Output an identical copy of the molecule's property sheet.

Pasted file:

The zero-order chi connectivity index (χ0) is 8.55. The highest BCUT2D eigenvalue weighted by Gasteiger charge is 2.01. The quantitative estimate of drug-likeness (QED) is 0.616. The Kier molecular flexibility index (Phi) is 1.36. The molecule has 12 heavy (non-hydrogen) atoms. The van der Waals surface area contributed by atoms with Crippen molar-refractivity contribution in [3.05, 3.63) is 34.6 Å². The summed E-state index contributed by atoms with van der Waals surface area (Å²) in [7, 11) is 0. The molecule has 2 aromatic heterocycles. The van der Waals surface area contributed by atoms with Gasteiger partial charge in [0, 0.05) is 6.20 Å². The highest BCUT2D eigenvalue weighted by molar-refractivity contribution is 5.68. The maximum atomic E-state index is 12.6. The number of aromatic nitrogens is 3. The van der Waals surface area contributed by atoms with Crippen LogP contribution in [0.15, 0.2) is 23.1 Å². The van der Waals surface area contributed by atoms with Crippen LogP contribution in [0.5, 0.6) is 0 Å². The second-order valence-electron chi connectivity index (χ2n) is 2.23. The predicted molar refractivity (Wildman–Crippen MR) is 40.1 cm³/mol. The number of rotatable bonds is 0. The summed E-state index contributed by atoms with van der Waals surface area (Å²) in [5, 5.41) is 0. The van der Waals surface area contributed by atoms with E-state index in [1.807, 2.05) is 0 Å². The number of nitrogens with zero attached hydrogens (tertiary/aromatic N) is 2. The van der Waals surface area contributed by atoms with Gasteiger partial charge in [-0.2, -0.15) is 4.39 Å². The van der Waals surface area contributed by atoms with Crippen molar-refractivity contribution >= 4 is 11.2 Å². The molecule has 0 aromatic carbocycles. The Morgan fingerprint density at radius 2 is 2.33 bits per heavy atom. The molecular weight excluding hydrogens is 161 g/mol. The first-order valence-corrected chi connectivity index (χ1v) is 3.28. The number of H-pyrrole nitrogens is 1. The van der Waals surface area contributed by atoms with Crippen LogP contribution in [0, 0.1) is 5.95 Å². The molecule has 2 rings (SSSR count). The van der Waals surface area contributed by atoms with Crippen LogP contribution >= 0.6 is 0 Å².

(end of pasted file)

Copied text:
The zero-order chi connectivity index (χ0) is 8.55. The highest BCUT2D eigenvalue weighted by Gasteiger charge is 2.01. The quantitative estimate of drug-likeness (QED) is 0.616. The Kier molecular flexibility index (Phi) is 1.36. The molecule has 12 heavy (non-hydrogen) atoms. The van der Waals surface area contributed by atoms with Crippen molar-refractivity contribution in [3.05, 3.63) is 34.6 Å². The summed E-state index contributed by atoms with van der Waals surface area (Å²) in [7, 11) is 0. The molecule has 2 aromatic heterocycles. The van der Waals surface area contributed by atoms with Gasteiger partial charge in [0, 0.05) is 6.20 Å². The highest BCUT2D eigenvalue weighted by molar-refractivity contribution is 5.68. The maximum atomic E-state index is 12.6. The number of aromatic nitrogens is 3. The van der Waals surface area contributed by atoms with Crippen LogP contribution in [0.15, 0.2) is 23.1 Å². The van der Waals surface area contributed by atoms with Crippen LogP contribution in [0.5, 0.6) is 0 Å². The second-order valence-electron chi connectivity index (χ2n) is 2.23. The predicted molar refractivity (Wildman–Crippen MR) is 40.1 cm³/mol. The number of rotatable bonds is 0. The summed E-state index contributed by atoms with van der Waals surface area (Å²) in [5, 5.41) is 0. The van der Waals surface area contributed by atoms with E-state index in [1.807, 2.05) is 0 Å². The number of nitrogens with zero attached hydrogens (tertiary/aromatic N) is 2. The van der Waals surface area contributed by atoms with Gasteiger partial charge in [-0.2, -0.15) is 4.39 Å². The van der Waals surface area contributed by atoms with Crippen molar-refractivity contribution >= 4 is 11.2 Å². The molecule has 0 aromatic carbocycles. The Morgan fingerprint density at radius 2 is 2.33 bits per heavy atom. The molecular weight excluding hydrogens is 161 g/mol. The first-order valence-corrected chi connectivity index (χ1v) is 3.28. The number of H-pyrrole nitrogens is 1. The van der Waals surface area contributed by atoms with Crippen LogP contribution in [0, 0.1) is 5.95 Å². The molecule has 2 rings (SSSR count). The van der Waals surface area contributed by atoms with Crippen LogP contribution >= 0.6 is 0 Å².